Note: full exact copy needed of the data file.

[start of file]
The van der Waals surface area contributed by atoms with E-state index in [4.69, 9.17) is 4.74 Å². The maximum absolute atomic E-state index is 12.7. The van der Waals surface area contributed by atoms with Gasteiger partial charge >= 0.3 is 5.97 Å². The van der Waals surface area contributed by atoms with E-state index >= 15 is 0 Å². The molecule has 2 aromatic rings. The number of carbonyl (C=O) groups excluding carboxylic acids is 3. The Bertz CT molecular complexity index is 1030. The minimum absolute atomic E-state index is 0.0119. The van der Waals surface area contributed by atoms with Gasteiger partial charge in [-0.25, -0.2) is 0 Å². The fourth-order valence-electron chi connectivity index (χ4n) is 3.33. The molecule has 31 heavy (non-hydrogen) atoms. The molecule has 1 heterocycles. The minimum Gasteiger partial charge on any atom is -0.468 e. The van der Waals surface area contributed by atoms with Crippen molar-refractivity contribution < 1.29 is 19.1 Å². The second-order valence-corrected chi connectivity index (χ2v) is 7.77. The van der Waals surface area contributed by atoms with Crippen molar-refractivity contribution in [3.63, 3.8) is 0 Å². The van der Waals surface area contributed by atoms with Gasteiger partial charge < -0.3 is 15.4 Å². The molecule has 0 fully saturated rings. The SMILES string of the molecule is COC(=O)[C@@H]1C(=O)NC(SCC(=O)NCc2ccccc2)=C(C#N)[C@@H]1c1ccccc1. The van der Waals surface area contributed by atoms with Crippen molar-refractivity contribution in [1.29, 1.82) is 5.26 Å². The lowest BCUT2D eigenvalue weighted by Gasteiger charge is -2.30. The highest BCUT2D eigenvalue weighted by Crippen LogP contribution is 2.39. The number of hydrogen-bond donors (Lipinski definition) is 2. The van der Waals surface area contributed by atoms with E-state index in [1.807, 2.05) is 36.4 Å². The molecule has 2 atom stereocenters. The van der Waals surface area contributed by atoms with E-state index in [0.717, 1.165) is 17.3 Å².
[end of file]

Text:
The van der Waals surface area contributed by atoms with E-state index in [4.69, 9.17) is 4.74 Å². The maximum absolute atomic E-state index is 12.7. The van der Waals surface area contributed by atoms with Gasteiger partial charge >= 0.3 is 5.97 Å². The van der Waals surface area contributed by atoms with E-state index >= 15 is 0 Å². The molecule has 2 aromatic rings. The number of carbonyl (C=O) groups excluding carboxylic acids is 3. The Bertz CT molecular complexity index is 1030. The minimum absolute atomic E-state index is 0.0119. The van der Waals surface area contributed by atoms with Gasteiger partial charge in [-0.25, -0.2) is 0 Å². The fourth-order valence-electron chi connectivity index (χ4n) is 3.33. The molecule has 31 heavy (non-hydrogen) atoms. The molecule has 1 heterocycles. The minimum Gasteiger partial charge on any atom is -0.468 e. The van der Waals surface area contributed by atoms with Crippen molar-refractivity contribution < 1.29 is 19.1 Å². The second-order valence-corrected chi connectivity index (χ2v) is 7.77. The van der Waals surface area contributed by atoms with Crippen molar-refractivity contribution in [3.63, 3.8) is 0 Å². The van der Waals surface area contributed by atoms with Gasteiger partial charge < -0.3 is 15.4 Å². The molecule has 0 fully saturated rings. The SMILES string of the molecule is COC(=O)[C@@H]1C(=O)NC(SCC(=O)NCc2ccccc2)=C(C#N)[C@@H]1c1ccccc1. The van der Waals surface area contributed by atoms with Crippen molar-refractivity contribution in [1.29, 1.82) is 5.26 Å². The lowest BCUT2D eigenvalue weighted by Gasteiger charge is -2.30. The highest BCUT2D eigenvalue weighted by Crippen LogP contribution is 2.39. The number of hydrogen-bond donors (Lipinski definition) is 2. The van der Waals surface area contributed by atoms with E-state index in [1.807, 2.05) is 36.4 Å². The molecule has 2 atom stereocenters. The van der Waals surface area contributed by atoms with E-state index in [0.717, 1.165) is 17.3 Å².